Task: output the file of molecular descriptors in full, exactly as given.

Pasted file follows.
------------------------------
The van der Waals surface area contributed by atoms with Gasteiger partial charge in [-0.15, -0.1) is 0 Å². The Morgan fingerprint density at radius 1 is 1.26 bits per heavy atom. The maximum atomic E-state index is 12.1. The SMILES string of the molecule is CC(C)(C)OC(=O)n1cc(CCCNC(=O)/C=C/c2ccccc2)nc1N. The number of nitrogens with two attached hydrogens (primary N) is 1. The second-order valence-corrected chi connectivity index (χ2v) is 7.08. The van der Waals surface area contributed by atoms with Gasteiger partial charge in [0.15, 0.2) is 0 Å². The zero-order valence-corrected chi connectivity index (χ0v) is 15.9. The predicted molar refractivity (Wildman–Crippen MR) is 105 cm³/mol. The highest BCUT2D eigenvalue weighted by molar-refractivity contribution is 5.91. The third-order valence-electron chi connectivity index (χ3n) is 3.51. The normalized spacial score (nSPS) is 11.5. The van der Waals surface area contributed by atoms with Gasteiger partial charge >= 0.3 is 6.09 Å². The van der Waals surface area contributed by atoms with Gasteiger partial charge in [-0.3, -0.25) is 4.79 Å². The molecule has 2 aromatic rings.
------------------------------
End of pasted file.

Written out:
The van der Waals surface area contributed by atoms with Gasteiger partial charge in [-0.15, -0.1) is 0 Å². The Morgan fingerprint density at radius 1 is 1.26 bits per heavy atom. The maximum atomic E-state index is 12.1. The SMILES string of the molecule is CC(C)(C)OC(=O)n1cc(CCCNC(=O)/C=C/c2ccccc2)nc1N. The number of nitrogens with two attached hydrogens (primary N) is 1. The second-order valence-corrected chi connectivity index (χ2v) is 7.08. The van der Waals surface area contributed by atoms with Gasteiger partial charge in [0.15, 0.2) is 0 Å². The zero-order valence-corrected chi connectivity index (χ0v) is 15.9. The predicted molar refractivity (Wildman–Crippen MR) is 105 cm³/mol. The highest BCUT2D eigenvalue weighted by molar-refractivity contribution is 5.91. The third-order valence-electron chi connectivity index (χ3n) is 3.51. The normalized spacial score (nSPS) is 11.5. The van der Waals surface area contributed by atoms with Gasteiger partial charge >= 0.3 is 6.09 Å². The van der Waals surface area contributed by atoms with Gasteiger partial charge in [-0.3, -0.25) is 4.79 Å². The molecule has 2 aromatic rings.